How much does it cost to winterize a home?
There isn't a universal answer to how much it costs to winterize a home. It depends on several factors, including your home's location, size, and condition, as well as your home maintenance habits and where you are in the life cycle of major appliances. If you're concerned about doing the work yourself or unsure what needs to be done, consider investing in a professional evaluation.
Benefits of home winterization
Winterizing your home may result in lower heating bills and a more comfortable environment. Winterizing your home can also help avoid costly problems like burst pipes if temperatures dip too low. Some home winterization tasks are appropriate for DIYers, but not everyone has the time to tackle them. Learn more about how to winterize your home to prevent pipes from freezing.
Factors that affect the cost of home winterization services
If you're paying someone to assess your home and do the work for you, a comprehensive winterizing home renovation can cost thousands. The cost to winterize a home often depends on the house itself and its location. Other considerations include your home maintenance habits and the age and condition of your appliances.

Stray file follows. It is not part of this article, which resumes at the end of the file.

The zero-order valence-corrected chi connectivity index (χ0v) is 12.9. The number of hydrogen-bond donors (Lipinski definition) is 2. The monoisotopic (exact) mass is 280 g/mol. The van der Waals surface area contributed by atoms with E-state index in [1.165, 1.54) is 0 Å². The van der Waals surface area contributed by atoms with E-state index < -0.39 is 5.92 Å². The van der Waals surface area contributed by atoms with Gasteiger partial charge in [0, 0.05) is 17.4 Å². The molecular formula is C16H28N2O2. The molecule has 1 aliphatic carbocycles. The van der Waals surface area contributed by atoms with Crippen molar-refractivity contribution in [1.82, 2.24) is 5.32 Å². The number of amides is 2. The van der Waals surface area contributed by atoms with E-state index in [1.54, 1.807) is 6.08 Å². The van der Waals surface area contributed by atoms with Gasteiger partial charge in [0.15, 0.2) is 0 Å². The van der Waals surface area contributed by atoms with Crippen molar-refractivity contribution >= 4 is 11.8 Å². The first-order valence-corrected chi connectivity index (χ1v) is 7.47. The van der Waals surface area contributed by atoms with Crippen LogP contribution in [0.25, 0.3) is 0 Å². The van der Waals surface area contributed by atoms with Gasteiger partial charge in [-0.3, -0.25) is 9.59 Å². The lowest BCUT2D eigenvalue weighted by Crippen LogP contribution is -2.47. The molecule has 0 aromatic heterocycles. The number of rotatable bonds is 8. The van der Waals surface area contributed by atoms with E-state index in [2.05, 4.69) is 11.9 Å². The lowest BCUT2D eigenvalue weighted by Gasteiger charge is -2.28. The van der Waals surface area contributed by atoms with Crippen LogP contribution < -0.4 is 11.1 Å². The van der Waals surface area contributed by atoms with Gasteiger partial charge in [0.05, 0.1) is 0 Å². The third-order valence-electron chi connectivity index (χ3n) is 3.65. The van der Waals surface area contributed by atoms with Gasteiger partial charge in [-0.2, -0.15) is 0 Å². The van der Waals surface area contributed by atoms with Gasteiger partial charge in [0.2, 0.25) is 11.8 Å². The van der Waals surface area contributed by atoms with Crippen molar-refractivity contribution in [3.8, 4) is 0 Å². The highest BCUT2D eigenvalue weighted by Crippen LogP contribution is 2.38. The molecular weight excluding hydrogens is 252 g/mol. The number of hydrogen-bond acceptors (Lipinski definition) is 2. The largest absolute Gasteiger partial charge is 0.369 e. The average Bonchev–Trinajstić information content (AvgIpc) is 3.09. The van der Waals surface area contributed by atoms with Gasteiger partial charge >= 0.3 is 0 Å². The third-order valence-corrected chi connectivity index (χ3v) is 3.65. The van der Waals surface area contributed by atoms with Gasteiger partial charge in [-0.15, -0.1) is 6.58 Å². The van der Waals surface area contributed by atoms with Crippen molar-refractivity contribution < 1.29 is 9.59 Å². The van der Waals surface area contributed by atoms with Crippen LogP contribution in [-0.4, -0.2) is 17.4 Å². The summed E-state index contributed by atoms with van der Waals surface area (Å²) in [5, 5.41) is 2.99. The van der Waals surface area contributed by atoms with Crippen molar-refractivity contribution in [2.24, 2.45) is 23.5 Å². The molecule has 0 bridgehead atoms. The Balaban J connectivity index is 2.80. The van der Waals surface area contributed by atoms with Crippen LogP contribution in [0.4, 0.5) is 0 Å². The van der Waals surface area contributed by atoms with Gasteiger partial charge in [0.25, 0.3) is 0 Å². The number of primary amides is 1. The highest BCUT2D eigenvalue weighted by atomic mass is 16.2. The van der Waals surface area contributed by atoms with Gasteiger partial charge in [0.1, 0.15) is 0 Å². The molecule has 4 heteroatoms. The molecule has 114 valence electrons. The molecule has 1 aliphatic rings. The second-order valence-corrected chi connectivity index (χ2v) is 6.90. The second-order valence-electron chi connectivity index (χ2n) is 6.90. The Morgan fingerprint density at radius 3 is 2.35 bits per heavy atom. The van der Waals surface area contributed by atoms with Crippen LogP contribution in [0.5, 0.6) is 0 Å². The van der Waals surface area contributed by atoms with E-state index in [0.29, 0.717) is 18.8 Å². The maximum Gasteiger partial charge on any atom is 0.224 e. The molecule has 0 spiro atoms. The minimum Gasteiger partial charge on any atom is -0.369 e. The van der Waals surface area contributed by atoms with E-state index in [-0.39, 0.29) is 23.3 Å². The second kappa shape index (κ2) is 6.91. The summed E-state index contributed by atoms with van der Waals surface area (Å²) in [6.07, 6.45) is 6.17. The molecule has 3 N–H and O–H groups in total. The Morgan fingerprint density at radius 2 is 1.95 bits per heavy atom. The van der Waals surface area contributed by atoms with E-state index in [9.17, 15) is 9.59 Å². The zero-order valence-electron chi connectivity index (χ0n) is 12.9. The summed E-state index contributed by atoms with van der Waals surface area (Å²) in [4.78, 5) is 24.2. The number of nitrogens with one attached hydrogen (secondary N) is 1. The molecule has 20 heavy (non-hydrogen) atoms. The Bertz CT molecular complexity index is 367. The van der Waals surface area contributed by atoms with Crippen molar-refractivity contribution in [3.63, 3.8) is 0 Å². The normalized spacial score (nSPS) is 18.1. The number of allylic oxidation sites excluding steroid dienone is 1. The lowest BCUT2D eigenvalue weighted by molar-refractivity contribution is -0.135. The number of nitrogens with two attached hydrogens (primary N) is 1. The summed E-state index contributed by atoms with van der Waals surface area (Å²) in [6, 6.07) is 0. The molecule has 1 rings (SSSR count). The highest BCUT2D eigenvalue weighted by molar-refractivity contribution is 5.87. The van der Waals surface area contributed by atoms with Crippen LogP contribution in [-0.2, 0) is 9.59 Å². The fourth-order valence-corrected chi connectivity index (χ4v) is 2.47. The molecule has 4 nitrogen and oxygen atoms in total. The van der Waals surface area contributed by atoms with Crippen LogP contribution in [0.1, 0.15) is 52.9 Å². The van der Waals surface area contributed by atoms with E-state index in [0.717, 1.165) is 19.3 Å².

Size and design
If you have a large home, there's likely a lot of pipes to check and insulate. Other tasks have more to do with the home's design. Window and door insulation has a "per unit" cost. If you have several doors and windows, the cost may add up quickly, even if your house is small.
The climate around your house makes a big difference in your home's winterization needs, but not always in the way you imagine. While northern states more frequently reach the temperatures necessary to freeze pipes, the houses are typically built with more insulation. In the south where pipe insulation may not be necessary, a less severe temperature drop can still wreak havoc. Find out what kinds of winter damage are most common in your area to get a sense of what it will cost to winterize your home.
Consider whether you are interested in seasonal fixes or long-term home improvements. Winterizing your home's windows with window plastic costs less than getting double-pane windows. But window replacement will help keep you cool in summer too — and you won't have to keep applying window plastic year after year.
Your furnace and HVAC systems are integral to winterizing your home. Most years you won't need anything more than a filter change for the furnace, which is relatively inexpensive. However, if your furnace hasn't been performing well, you may need more expensive services like duct cleaning or a complete check-up. Learn how home insurance may cover furnaces and HVAC systems.
If you're interested in getting your house in shape for the winter but don't know what needs to be done, an energy audit can identify ways to improve heat retention and energy efficiency.